Best Cookbooks for Home Cooking

Recently, Epicurious published their list of the 100 best home cooks of all time. Now the editors have derived a list of cookbooks recommended for the new collector pulled from that list with The Food Lab being given the coveted position of number one. 

In July, I complied a list of books that I recommended to elevate your cooking game based on my thoughts and those of other cookbook lovers with The Food Lab being a top contender and probably my number one pick as well. 

If I am being honest, I disagree with many of their selections - especially for a new cook wanting to build a repertoire of go-to guides. While I have some of the books that have made this list, I wouldn't recommend them to a novice cook or someone who wants to actually utilize the books they acquire. I know many cookbook collectors love The Joy of Cooking and Betty Crocker books but I've never used either and recently just donated my copy of Joy of Cooking which I was holding onto merely for sentimental reasons.

I whole-heartedly agree with suggestions such as The Smitten Kitchen Cookbook, Small Victories, Dinner Changing the Game and My Kitchen Year for someone wanting to build their library for home cooking - while I understand they are building their recommendations from their greatest cooks list, many aren't logical to me. Certain titles on their list focus on international cuisines and some home cooks aren't ready for diving into unchartered waters, other titles focus on food writing which I feel most dedicated cooks would only enjoy and while I would surely recommend the classics on this list (Julia Child, Marcella Hazan and Paula Wolfert) down the road in a culinary adventure, I wouldn't go right out and buy for a newbie.

In my opinion, The Food Lab, Salt, Fat, Acid, Heat and Taste & Technique help explain the core basics in an exciting and modern way and other books such as Food52 Genius Recipes, Food52 A New Way to Dinner and any of Diana Henry's titles are my go to for adding some oomph to my dinner rotation.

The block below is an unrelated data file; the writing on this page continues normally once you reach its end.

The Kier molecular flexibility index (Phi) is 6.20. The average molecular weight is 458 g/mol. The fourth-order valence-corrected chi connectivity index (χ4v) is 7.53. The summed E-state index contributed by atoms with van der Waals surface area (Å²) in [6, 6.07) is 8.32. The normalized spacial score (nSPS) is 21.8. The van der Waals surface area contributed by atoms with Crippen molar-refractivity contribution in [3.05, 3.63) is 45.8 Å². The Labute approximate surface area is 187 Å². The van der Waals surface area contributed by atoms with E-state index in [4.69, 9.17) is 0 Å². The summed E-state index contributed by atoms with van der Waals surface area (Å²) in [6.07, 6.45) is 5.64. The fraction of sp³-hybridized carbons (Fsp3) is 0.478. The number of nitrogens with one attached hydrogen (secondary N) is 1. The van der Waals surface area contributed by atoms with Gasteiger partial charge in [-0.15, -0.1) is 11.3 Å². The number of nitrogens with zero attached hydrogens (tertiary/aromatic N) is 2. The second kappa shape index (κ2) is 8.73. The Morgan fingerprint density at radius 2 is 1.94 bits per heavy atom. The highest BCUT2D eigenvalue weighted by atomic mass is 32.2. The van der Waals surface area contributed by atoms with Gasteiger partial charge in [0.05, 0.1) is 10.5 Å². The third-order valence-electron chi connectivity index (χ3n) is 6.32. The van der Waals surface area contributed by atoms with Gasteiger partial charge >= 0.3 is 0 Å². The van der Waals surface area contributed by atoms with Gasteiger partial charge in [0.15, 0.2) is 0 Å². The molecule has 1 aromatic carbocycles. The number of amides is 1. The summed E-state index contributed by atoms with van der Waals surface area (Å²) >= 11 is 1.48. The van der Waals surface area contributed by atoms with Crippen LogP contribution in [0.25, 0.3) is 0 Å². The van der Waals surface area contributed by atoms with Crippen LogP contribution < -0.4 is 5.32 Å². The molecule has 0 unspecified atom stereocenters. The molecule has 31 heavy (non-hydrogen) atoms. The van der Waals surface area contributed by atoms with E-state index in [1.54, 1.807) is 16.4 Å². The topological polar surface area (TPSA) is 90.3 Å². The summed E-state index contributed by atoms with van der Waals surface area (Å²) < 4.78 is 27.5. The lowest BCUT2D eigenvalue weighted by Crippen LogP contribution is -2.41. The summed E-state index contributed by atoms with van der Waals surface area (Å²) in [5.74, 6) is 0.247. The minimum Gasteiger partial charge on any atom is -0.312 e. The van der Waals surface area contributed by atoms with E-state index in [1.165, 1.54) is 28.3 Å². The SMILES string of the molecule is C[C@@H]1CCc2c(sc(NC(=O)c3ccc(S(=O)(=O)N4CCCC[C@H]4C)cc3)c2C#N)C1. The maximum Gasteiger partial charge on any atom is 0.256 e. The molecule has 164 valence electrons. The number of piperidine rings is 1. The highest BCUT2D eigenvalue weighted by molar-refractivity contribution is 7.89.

What cookbook would you recommend as the best for home cooking? 


Why you should be using fish sauce in more foods

 guacamole If you have a bottle of fish sauce in your refrigerator, you probably purchased it to make a Thai dish, but you don't use it much - if at all - outside of that cuisine. Kay Plunkett-Hogge thinks that's a shame. She believes that the funky sauce and its close relatives can add a unique punch to savory recipes of all types

Plunkett-Hogge explains that many different cultures developed some type of fish sauce - it can be traced to Pliny the Elder and ancient China - but it disappeared from Western culture after the fall of the Roman Empire. That was not the case in Southeast Asia, however, where fish sauce and variants are integral to the cuisine. 

Chefs have been slowly incorporating fish sauce into foods other than Thai cuisine. Plunkett-Hogge uses it in shepherd's pie, Naomi Duguid adds it to guacamole, and Antonio Carluccio puts it in several pasta dishes. Why are these and other chefs singing the praises of fish sauce?  Because it provides "a hit of salty, funky, umami deliciousness that can transform a dish in ways matched by no other condiment," says Plunkett Hogge. 

If you have a bottle of fish sauce that doesn't see much use, here are a few recipes from the EYB Library that can get you started:

Guacamole with fish sauce from Cooking Light Magazine by Naomi Duiguid (pictured above)
Artichokes with walnut-fish-sauce purée from Lucky Peach Magazine by David Chang
Roasted sweet potatoes with yogurt and sesame seeds from The New York Times Cooking by Tamar Adler
Brussels sprouts with fish sauce vinaigrette  from Delicious Magazine (Aus)
Fish-sauce-and-black-pepper chicken wings from EAT at the New York Times by Mark Bittman
Roast chicken and three-rice salad from Ottolenghi: The Cookbook by Yotam Ottolenghi and Sami Tamimi

More female chefs mean a change in kitchen culture

 Pink chefs coat

Twenty years ago, it was rare to find a restaurant kitchen helmed by a female chef. Pioneers like Judy Rodgers and Alice Waters paved the way for change, and in recent years the number of female-run kitchens has increased dramatically, up by more than 50 percent in the last ten years. Tamar Adler (writing for Vogue) takes a look at this phenomenon in an article explaining this change and how it has affected restaurant culture

Anthony Bourdain chronicled, in entertaining fashion, the norm of kitchens past: bawdy, testosterone-fueled, even abusive. Most women-led kitchens are different. The atmosphere is calmer and more considerate. Says Suzanne Cupps of the restaurant Unititled at the Whitney Museum in New York City, "I'm not going to get what I want by screaming."